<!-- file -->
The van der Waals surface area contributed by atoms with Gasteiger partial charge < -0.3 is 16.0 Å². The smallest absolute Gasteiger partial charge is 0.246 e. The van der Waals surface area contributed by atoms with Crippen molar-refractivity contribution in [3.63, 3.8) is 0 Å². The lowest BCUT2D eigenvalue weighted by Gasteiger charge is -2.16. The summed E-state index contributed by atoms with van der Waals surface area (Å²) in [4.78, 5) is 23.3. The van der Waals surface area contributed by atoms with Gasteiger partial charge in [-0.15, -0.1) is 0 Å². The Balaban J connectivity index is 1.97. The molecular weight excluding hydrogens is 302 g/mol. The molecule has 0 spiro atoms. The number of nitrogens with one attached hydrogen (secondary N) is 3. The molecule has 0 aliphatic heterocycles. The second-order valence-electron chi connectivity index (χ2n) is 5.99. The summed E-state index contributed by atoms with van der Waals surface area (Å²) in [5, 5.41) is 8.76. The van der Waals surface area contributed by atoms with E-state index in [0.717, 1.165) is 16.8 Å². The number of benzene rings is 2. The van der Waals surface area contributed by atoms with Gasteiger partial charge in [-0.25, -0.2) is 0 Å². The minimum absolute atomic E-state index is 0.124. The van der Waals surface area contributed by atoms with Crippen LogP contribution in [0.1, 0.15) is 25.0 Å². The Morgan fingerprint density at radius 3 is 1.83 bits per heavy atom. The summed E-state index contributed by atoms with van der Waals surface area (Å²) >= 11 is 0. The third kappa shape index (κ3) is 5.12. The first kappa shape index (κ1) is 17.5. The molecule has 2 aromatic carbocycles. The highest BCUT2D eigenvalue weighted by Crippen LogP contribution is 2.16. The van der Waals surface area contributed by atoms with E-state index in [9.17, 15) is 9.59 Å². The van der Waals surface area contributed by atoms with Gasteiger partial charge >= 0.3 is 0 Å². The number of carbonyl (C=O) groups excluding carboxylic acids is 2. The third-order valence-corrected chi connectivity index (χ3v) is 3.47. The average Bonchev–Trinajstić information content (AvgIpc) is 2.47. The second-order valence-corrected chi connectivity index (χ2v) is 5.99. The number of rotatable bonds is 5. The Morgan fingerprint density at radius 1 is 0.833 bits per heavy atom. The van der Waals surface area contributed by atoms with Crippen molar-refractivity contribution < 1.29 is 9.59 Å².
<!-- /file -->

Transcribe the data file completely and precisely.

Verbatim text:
The van der Waals surface area contributed by atoms with Gasteiger partial charge < -0.3 is 16.0 Å². The smallest absolute Gasteiger partial charge is 0.246 e. The van der Waals surface area contributed by atoms with Crippen molar-refractivity contribution in [3.63, 3.8) is 0 Å². The lowest BCUT2D eigenvalue weighted by Gasteiger charge is -2.16. The summed E-state index contributed by atoms with van der Waals surface area (Å²) in [4.78, 5) is 23.3. The van der Waals surface area contributed by atoms with Gasteiger partial charge in [-0.15, -0.1) is 0 Å². The Balaban J connectivity index is 1.97. The molecular weight excluding hydrogens is 302 g/mol. The molecule has 0 spiro atoms. The number of nitrogens with one attached hydrogen (secondary N) is 3. The molecule has 0 aliphatic heterocycles. The second-order valence-electron chi connectivity index (χ2n) is 5.99. The summed E-state index contributed by atoms with van der Waals surface area (Å²) in [5, 5.41) is 8.76. The van der Waals surface area contributed by atoms with E-state index in [0.717, 1.165) is 16.8 Å². The number of benzene rings is 2. The van der Waals surface area contributed by atoms with Gasteiger partial charge in [-0.25, -0.2) is 0 Å². The minimum absolute atomic E-state index is 0.124. The van der Waals surface area contributed by atoms with Crippen LogP contribution in [0.1, 0.15) is 25.0 Å². The Morgan fingerprint density at radius 3 is 1.83 bits per heavy atom. The summed E-state index contributed by atoms with van der Waals surface area (Å²) >= 11 is 0. The third kappa shape index (κ3) is 5.12. The first kappa shape index (κ1) is 17.5. The molecule has 2 aromatic carbocycles. The highest BCUT2D eigenvalue weighted by Crippen LogP contribution is 2.16. The van der Waals surface area contributed by atoms with E-state index in [9.17, 15) is 9.59 Å². The van der Waals surface area contributed by atoms with Gasteiger partial charge >= 0.3 is 0 Å². The number of carbonyl (C=O) groups excluding carboxylic acids is 2. The third-order valence-corrected chi connectivity index (χ3v) is 3.47. The average Bonchev–Trinajstić information content (AvgIpc) is 2.47. The second-order valence-corrected chi connectivity index (χ2v) is 5.99. The number of rotatable bonds is 5. The Morgan fingerprint density at radius 1 is 0.833 bits per heavy atom. The van der Waals surface area contributed by atoms with Crippen molar-refractivity contribution < 1.29 is 9.59 Å².